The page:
Financial advisors often wonder whether it is better to establish a business partnership or remain completely self-reliant.  Going solo is beneficial in that it allows for autonomy; however, opting for a business partnership can give you financial support and access to more resources.

Let’s take a closer look at the debate between going solo and establishing a business partnership.

Research the Ideal Business Partnership

Financial advisors who enter into a business partnership should only do so after performing extensive research.  Look into the financial security of the potential partner company, and make sure this will prove beneficial for your company.  Consult experts, like those at Bridgemark Strategies, in order to ensure that you’re making a sound decision.  Above all, it is important to consider the potential positives and negatives of a business partnership.  Though such a relationship will inevitably lead to compromises, it also has the potential to bring your business to new heights.  What matters most is that you find the right partner.  Bridgemark Strategies is here to help you do exactly that.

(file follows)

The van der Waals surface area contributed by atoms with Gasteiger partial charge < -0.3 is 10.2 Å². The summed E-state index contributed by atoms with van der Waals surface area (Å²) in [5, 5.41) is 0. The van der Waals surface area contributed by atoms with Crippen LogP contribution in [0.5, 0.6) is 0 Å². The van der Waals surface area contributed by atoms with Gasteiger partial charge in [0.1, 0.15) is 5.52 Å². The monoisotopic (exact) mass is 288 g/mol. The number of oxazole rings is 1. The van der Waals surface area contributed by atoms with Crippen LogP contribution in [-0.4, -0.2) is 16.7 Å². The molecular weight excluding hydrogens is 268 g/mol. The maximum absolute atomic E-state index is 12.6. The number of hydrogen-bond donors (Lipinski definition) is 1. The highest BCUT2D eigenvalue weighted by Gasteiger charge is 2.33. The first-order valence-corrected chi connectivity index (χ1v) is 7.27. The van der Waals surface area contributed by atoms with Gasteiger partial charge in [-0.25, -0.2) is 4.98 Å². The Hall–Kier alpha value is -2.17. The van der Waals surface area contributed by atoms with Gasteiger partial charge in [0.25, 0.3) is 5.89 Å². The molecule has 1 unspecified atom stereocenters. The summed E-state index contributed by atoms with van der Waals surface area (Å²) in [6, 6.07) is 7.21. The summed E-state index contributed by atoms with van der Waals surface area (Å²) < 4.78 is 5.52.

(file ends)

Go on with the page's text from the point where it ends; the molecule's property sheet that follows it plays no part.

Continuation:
A permanent business relationship should only be established with a financial advisor who brings something meaningful to the table.  Carefully review the strengths and weaknesses of prospective business partners, determine whether those pros and cons mesh well with your business and move forward accordingly.

Benefits of Business Partnerships for Financial Advisors

Pairing up with another advisor comes with many benefits, including cutting overhead costs and sharing technology and resources. You just might find this alliance brings growth to both parties, providing a fast-track to success.  In particular, a business relationship with a financial advisor who has a complementary skill set will shore up your weaknesses.  Iron out all the details of a prospective business partnership from the start and the stage will be set for a relationship that adds to the bottom line of both parties.  The final advantage is the sum of the total may be worth much more than the individual parts.  In today’s M&A marketplace often larger firms are getting more aggressive price multiples based on their size.  Finding the right partner, where you can share synergies and expertise, doesn’t just provide an opportunity for better growth, but the combined entity may also be worth significantly more.

Is The Solo Route Worth It?

At the moment, just under half of all financial advisors operate as solo practitioners.  The other half works in the form of a multi-advisor setup or in a peer structure.   However, some financial advisors have comprehensive skill sets and services, meaning there might not be a need for a business partnership.  If you are thriving in the context of managing client relationships, developing your services, and managing portfolios, the prospect of forming an alliance might seem unnecessary and possibly even destructive. Going solo is also beneficial in the sense that it allows for complete autonomy, meaning full control over operations and the future of the business.